Table 2 Descriptive statistics for all short answer question (SAQ) exam administrations
Fig. 4
figure 4

Mean candidate scores and corresponding cutscores and pass rates for each administration of the short answer question (SAQ) component of the Competency in Optometry Exam (COE). Rasch analysis was introduced from September 2017 to set the cutscore and analyse the exam. Prior to this a cutscore of 50% was used

The relationship between cutscores and candidate performance in the SAQ following the introduction of Rasch analysis is very consistent, with increases in the cutscore mirroring increases in the mean candidate score (Figs. 3 and 4). A strong correlation between the SAQ mean candidate score and the cutscore was observed (r2 = 0.95, p = 0.005). As with the MCQ exams, no correlation was observed between the pass rate and the cutscore (r2 = 0.60, p = 0.126).

MCQ item analysis

The selection of MCQ items for each exam is based on desired weightings for each of the competencies examined in the MCQ exam (see Additional file 1: Appendix 1). Since April 2015, 1198 MCQ questions have been administered across ten 120 item exams (two items were removed from scoring following expert review, see Table 1), with most questions having been administered in more than one exam. Across all 1198 questions the average item facility was 64.8 ± 21.1%, with an average discrimination index of 0.24 ± 0.25 across 1056 of these questions (items with either 0% or 100% correct responses having no discrimination index). When the items were grouped by competency, the mean facilities (range 56.3 to 94.8%) and discrimination indices (range 0.18 to 0.32) indicated that all competencies were being assessed at the appropriate level by the MCQ items, and performing as expected in separating the stronger candidates from those with less knowledge. There were no competencies that candidates performed extremely poorly on, and only competencies that had very few cumulative question administrations displayed mean facilities above 80%. Overall this suggests that the MCQ is well balanced and is achieving the desired outcome of assessing the clinical science focus appropriately.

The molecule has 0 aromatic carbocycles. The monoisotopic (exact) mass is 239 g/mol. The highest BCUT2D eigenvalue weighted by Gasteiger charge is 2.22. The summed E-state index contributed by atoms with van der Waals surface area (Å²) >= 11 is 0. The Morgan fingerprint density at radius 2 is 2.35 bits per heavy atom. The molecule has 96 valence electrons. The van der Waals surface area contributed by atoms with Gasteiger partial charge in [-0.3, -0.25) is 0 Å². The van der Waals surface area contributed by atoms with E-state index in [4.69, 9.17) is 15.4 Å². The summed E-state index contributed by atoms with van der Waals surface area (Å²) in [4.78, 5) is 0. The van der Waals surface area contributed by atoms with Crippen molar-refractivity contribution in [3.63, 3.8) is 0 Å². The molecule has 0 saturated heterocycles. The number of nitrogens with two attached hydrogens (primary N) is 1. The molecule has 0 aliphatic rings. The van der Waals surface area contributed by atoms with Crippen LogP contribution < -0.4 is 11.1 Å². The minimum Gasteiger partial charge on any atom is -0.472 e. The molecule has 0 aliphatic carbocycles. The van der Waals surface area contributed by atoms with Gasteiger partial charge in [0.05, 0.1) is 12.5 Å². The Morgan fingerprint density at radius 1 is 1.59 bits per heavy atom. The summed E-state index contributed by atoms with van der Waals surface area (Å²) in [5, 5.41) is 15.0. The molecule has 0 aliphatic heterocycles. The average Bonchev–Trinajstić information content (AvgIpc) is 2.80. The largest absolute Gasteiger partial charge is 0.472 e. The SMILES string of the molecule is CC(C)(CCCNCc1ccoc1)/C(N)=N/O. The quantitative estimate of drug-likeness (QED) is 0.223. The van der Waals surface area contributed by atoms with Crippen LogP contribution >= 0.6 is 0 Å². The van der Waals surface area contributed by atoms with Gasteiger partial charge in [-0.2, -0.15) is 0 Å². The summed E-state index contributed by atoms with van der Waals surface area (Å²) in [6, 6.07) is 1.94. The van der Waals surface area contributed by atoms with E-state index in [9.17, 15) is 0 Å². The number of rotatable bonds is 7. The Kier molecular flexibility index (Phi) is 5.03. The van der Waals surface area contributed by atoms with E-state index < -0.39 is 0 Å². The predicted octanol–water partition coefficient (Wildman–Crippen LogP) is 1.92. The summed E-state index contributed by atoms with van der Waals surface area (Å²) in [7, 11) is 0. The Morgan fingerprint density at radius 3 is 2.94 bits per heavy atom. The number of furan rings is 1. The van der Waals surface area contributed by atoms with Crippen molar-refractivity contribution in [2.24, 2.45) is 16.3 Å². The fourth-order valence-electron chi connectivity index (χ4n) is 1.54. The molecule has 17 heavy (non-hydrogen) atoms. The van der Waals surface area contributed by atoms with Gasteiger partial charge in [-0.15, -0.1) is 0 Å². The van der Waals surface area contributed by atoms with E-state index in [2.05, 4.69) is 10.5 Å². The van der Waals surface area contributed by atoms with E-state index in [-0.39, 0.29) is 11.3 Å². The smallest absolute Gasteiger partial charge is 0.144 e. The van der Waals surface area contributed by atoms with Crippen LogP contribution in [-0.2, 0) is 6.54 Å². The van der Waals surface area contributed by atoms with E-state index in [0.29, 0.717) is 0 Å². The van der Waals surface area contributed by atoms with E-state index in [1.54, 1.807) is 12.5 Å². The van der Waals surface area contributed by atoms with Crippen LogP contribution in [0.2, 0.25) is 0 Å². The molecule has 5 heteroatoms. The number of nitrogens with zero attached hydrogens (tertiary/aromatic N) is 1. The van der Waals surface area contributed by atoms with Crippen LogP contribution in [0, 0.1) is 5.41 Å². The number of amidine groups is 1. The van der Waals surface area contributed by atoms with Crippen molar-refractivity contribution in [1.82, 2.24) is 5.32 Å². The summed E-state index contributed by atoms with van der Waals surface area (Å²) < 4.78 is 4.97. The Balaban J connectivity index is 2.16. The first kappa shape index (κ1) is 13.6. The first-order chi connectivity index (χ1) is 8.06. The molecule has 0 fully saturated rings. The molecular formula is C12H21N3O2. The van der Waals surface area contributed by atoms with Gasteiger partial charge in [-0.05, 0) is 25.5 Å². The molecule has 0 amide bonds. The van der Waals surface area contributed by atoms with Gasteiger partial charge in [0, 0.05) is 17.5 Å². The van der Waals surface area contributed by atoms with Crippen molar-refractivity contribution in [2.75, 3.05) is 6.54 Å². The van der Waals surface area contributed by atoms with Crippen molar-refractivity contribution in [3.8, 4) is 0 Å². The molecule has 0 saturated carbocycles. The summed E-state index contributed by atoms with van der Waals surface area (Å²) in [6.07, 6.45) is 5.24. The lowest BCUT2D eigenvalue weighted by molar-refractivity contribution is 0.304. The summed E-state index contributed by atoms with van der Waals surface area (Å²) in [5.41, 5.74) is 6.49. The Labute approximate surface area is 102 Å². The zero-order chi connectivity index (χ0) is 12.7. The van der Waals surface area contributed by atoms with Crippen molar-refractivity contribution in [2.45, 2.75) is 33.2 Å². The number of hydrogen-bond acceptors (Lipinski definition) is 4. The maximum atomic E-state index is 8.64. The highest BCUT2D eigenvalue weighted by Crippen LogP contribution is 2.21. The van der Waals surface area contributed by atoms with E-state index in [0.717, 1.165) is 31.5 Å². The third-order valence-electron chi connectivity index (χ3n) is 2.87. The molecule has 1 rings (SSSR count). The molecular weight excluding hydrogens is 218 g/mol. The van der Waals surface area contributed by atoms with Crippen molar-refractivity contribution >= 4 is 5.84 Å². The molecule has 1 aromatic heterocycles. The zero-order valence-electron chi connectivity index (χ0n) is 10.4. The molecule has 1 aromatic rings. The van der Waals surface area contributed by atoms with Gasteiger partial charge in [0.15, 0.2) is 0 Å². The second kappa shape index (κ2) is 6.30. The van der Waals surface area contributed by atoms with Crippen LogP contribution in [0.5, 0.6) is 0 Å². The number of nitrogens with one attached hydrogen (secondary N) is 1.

Each SAQ exam question addresses more than one competency (see Additional file 1: Appendix 2 for the approximate weighting of each competency across all SAQ questions in each exam). It is therefore not possible to separate out and analyse the individual performances of each competency with the SAQ items as has been undertaken for the MCQ items.


Credentialing of health professionals trained outside of a particular jurisdiction is an important regulatory function for many professional bodies. A number of different approaches to credentialing have been used by a wide range of health professions [2,3,4]. A core requirement of credentialing assessment is the validity of the assessment. This paper described the approach that OCANZ took with the COE to credential overseas trained optometrists within Kane’s validity framework [17]. The use of Kane’s framework to understand each of the key components of the test development (Scoring, Generalisation, Extrapolation and Implications [19]) has resulted in a valid, repeatable and feasible written exam. The use of Rasch analysis alongside Kane’s framework led to an improved understanding of the exam metrics, the quality of individual questions and comparison of exam difficulty from one administration to the next [17, 25], ensuring the assessment was both valid and reliable [12].